The Defender is a relatively easy vehicle to drive and visibility is good all round with large windows and wing mirrors which enabled very clear side visibility, particularly important for such a high sided vehicle.
Ease of Use
The Defender is a relatively easy vehicle to drive and visibility is good all round with large windows and wing mirrors which enabled very clear side visibility, particularly important for such a high sided vehicle. The commanding driving position enables you to see further ahead down the road and over some vehicles at road junctions.
The gearbox is easy to use however, we found ourselves struggling with the dual-range transfer box which was awkward to operate.
Parking was surprisingly easy with few blind spots however as discussed earlier the turing circle does take some getting used to.
The Defender 90 XS Station Wagon is a six seat vehicle with four individual fold down, side facing rear seats. They are equipped with lap belts but do not incorporate head restraints and in our opinion are only suitable for children. The XS model has a folding rear step as standard and is the only way of accessing the rear and therefore not suitable for the people with mobility problems. The front seats are accessed via large opening doors, side runners are standard on the XS model but if you are on the shorter side it is a bit of a scramble to get in and out of the vehicle.
With the rear seats folded up the load area is adequate but not as large as you might imagine. The XS specification features good quality black carpet throughout and is more suited to domestic use rather than transporting livestock, animal feed or bales of hay.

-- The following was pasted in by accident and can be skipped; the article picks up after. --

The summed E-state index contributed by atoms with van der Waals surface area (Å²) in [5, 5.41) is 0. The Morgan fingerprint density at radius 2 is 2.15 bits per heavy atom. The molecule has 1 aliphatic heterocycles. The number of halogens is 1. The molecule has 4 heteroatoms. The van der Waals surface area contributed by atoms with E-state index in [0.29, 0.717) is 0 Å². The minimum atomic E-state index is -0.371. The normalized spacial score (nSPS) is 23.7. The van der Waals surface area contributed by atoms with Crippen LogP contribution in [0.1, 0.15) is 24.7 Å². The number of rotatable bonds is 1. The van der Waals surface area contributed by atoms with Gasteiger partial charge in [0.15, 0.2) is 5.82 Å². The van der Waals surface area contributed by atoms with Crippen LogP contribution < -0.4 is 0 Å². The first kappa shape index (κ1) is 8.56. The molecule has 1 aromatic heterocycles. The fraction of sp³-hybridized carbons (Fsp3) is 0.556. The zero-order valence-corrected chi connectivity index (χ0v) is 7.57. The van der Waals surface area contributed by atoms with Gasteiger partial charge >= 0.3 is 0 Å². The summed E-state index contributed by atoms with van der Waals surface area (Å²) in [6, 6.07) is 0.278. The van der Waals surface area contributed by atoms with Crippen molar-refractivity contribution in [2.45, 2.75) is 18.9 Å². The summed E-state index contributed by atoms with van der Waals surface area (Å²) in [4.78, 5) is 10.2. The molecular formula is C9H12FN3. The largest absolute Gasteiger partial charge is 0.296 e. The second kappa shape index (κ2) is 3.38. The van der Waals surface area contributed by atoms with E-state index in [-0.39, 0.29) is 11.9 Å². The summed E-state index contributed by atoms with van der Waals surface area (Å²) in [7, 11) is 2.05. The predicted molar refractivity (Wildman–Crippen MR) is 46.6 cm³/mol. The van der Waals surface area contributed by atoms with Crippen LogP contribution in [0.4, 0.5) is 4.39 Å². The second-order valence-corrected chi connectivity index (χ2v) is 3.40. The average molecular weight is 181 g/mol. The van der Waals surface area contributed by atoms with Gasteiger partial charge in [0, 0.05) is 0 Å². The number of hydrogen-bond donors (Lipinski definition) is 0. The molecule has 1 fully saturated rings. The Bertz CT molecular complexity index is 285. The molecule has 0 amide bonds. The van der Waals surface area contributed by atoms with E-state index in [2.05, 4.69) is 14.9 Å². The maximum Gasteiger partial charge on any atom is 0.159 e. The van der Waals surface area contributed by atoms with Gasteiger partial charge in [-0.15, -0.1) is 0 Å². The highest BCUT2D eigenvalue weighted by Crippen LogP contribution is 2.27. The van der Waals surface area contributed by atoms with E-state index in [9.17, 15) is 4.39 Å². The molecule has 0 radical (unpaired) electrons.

The doors are surprisingly light but the rear door which houses the spare wheel is heavy and can be a bit awkward to open and close especially if the vehicle is on an incline.
The dashboard is both functional and utilitarian - the controls are within easy reach of the driver but seem to have evolved around the design of the vehicle rather than the ease of use of the driver and they are dated.
The wipers are utilitarian and mechanical sounding which did prove annoying on a long wet journey.
The halogen head lights were OK for road use but the main beam range was rather limited. If you are intending to use the Defender for off-road use we would recommend one of the more powerful light options that Land Rover offer. The Defender has only one reversing light which proved awkward whilst reversing on a country lane at night as you had limited rear vision.
Although the Defender will seat six it does lack the storage solutions of some of its rivals.
On a practical level the Defender incorporates a front storage box/armrest, 2 cupholders in the front, seat back pockets and a mesh pocket in the rear door.
Safety and Security
The following safety & security equipment is standard on the Defender 90 XS Station Wagon:
ABS (anti-lock braking system), ETC (electronic traction control), alarm, immobiliser and remote central locking.
Land Rover Defender Road Test Data
|Model Reviewed||Land Rover Defender 90 XS Station Wagon|
|Body Type||3-Door Four Wheel Drive|
|Colour||Zambezi Silver Metallic|
|Performance (manufacturers data)|
|0 - 62 mph||Not Published|
|Top Speed||87 mph|
|CO2 Emissions (NEDC Figures)||g/km|
|Economy (NEDC Figures)|
|Extra Urban||32.1 mpg|
|Euro NCAP Rating||No Data|
|Warranty||Every new Land Rover supplied by Land Rover UK comes with a standard 3-year unlimited mileage warranty. Please apply to your dealer at time of purchase for full details of the manufacturer's terms and conditions|
|Price (when tested on the 05/02/05)||£25,595.00|